EUNOMIA is the silver-lining promoting critical media literacy skills of social media users/ readers whereas, for traditional journalism, this solution has the potential of opening a new area of trustworthy information exchange. For the very first time, the users themselves are enabled to assess and vote the trustworthiness of social media information based on users’ driven indicators. For assessing trustworthiness, the source of information is considered a key indicator. Therefore, EUNOMIA’s toolkit will encourage users to provide sources thus, promoting the work of traditional media institutions as they are still seen as the most reliable source for important and proper information (Eurobarometer, 2017). Furthermore, through EUNOMIA, the traditional journalists will now be able to track each bit of information found in social media down to the very source, and they will be supported by the community in evaluating the quality and trustworthiness of a given information.

EUNOMIA and the University of Nicosia Decentralized Chapters Community

September 8th, 2020 by

The University of Nicosia Decentralized Chapters is a global community consisting of like-minded individuals that share a common passion in the space of blockchain technology and cryptocurrencies. The main objective of the community is the dissemination of blockchain technology awareness and knowledge in several regions around the world. The aim is to address the lack of knowledge in general of the potential benefits of blockchain in terms of growth and innovation, as well as the lack of skills in the area through various activities for a holistic perspective of the technology.

Decentralized Chapter activities include, but are not limited to:

  • Education/Training
  • Speaker series/free lectures
  • Workshops and seminars
  • Support for Startups
  • Volunteer Activities

In order to provide the Decentralized community hands-on real decentralized applications, its members were invited to join and test the Decentralized Community Social network platform built as part of the H2020 project EUNOMIA for online discussion on Blockchain technology and Cryptocurrencies.  Whether to ask questions and learn, or post news, even rumours for which they want the community’s opinion, this is the right place. The intuitive Twitter-like interface of the federated social network Mastodon and the additional EUNOMIA’s toolkit features such as the trust /don’t trust buttons assists members of the Decentralized community to discuss and express their trust/mistrust of the latest information on Blockchain and cryptocurrencies. EUNOMIA’s features and updates such as information provenance supports their evaluation of online information aiming at sustaining the quality of community’s interactions.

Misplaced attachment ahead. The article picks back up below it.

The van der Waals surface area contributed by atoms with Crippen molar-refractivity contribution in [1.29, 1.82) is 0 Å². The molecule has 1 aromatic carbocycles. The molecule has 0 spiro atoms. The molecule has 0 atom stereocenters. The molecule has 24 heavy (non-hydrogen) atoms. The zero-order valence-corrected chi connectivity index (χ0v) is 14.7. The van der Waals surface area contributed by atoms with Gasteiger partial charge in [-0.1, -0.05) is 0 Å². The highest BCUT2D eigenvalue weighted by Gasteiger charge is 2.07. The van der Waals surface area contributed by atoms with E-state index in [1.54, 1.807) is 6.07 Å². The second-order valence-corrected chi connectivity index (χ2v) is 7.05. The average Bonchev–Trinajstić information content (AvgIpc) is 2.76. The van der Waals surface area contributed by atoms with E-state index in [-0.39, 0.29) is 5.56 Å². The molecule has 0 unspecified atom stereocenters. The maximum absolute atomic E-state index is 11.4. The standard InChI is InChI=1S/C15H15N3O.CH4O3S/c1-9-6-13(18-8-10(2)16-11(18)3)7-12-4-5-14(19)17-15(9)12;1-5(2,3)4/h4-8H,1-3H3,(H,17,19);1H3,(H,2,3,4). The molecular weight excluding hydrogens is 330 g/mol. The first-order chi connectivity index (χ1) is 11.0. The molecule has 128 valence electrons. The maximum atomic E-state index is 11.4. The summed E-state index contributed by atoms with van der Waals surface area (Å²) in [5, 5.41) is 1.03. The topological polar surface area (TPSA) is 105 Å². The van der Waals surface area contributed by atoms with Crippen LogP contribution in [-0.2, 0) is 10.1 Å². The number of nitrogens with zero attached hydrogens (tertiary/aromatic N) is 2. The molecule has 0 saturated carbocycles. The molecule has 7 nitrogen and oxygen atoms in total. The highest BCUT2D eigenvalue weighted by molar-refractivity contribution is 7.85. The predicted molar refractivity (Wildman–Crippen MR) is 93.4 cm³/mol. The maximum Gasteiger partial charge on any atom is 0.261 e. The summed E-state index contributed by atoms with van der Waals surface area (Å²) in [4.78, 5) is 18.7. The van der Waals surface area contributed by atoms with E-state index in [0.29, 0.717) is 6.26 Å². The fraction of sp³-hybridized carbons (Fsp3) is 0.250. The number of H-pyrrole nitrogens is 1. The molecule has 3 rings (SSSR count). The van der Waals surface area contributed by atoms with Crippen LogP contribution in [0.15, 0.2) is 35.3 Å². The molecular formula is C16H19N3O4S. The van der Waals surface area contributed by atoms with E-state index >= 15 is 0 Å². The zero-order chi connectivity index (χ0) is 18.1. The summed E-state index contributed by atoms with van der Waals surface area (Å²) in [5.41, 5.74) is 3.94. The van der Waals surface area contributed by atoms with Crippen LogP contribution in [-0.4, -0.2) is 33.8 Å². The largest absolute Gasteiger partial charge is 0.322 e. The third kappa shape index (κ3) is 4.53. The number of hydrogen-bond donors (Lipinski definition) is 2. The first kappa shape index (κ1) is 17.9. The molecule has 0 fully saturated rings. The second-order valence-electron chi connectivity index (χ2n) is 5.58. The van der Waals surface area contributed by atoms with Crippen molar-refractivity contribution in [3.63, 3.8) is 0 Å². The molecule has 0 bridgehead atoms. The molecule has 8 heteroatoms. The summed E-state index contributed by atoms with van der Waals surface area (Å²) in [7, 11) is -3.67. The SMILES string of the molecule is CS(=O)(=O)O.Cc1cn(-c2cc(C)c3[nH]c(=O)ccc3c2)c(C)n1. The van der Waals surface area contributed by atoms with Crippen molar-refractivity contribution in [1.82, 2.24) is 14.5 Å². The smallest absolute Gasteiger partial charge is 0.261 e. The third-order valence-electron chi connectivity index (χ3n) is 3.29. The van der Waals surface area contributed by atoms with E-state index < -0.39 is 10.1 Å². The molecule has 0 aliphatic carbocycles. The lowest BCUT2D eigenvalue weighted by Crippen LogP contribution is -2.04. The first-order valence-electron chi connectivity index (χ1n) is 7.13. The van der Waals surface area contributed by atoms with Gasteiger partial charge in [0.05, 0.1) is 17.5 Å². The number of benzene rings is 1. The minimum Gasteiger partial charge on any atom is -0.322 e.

Members that have already joined the Decentralized Social Network Platform, have access to:

  • The latest news on Decentralized Chapter’s activities
  • Early access to Decentralized Chapters’ videos and the chance to discuss with presenters
  • Videos and Links related to Blockchain and decentralized technology developments shared and posted by community members
  • Ask technical questions on Blockchain and decentralized ledger technologies and get answers from community experts
  • Access to information on upcoming events, conferences, webinars, learning and educational material in a single place
  • A growing community space for Decentralized professionals and enthusiasts to share and learn about Blockchain technology
  • And last but not least – interaction with the technology itself!

Join the Decentralized community or lead your own Chapter at

Join the EUNOMIA Decentralised community instance on Mastodon at

For further information contact

Empowering the social media user to assess information trustworthiness; Image similarity detection

September 7th, 2020 by

With the overarching objective to assist users in determining the trustworthiness of information in social media using an intermediary-free approach,  EUNOMIA employs a decentralised architecture Mastodon instance and implements AI technology to generate information cascade of the posts to facilitate the discovery and visualisation of the source of information, how information is shared and changed over time to provide users with provenance information when they are determining a post’s trustworthiness. The information cascade is generated not only based on the text content of a post via paraphrase identification using natural language processing (NLP) technique, but also the image content of the post via image verification using computer vision technique. 

Image verification algorithm is implemented with the aim to determine whether a given pair of images are similar or not in terms of images similarity. The advancements in image verification field is in two broad areas: image embedding and metric learning based. In image embedding, a robust and discriminative descriptor is learnt to represent each image as a compact feature vector/embedding. EUNOMIA employs current state-of-the-art feature descriptors generated by existing convolutional neural network (CNN) which learns features on its own. In metric based learning, a distance metric is utilised to learn from CNN-embeddings in an embedding space to effectively measure the similarity of images. Identical images obtain 100% in similarity; similar images gain higher similarity score; different images and some of the adversarial images would have lower similarity score as shown below.

With the implementation of image similarity functionality, EUNOMIA generates the information cascade by considering both text and image information of a social media post. EUNOMIA platform also has the potential to involve in fetching similar look images give a reference image to a EUNOMIA user.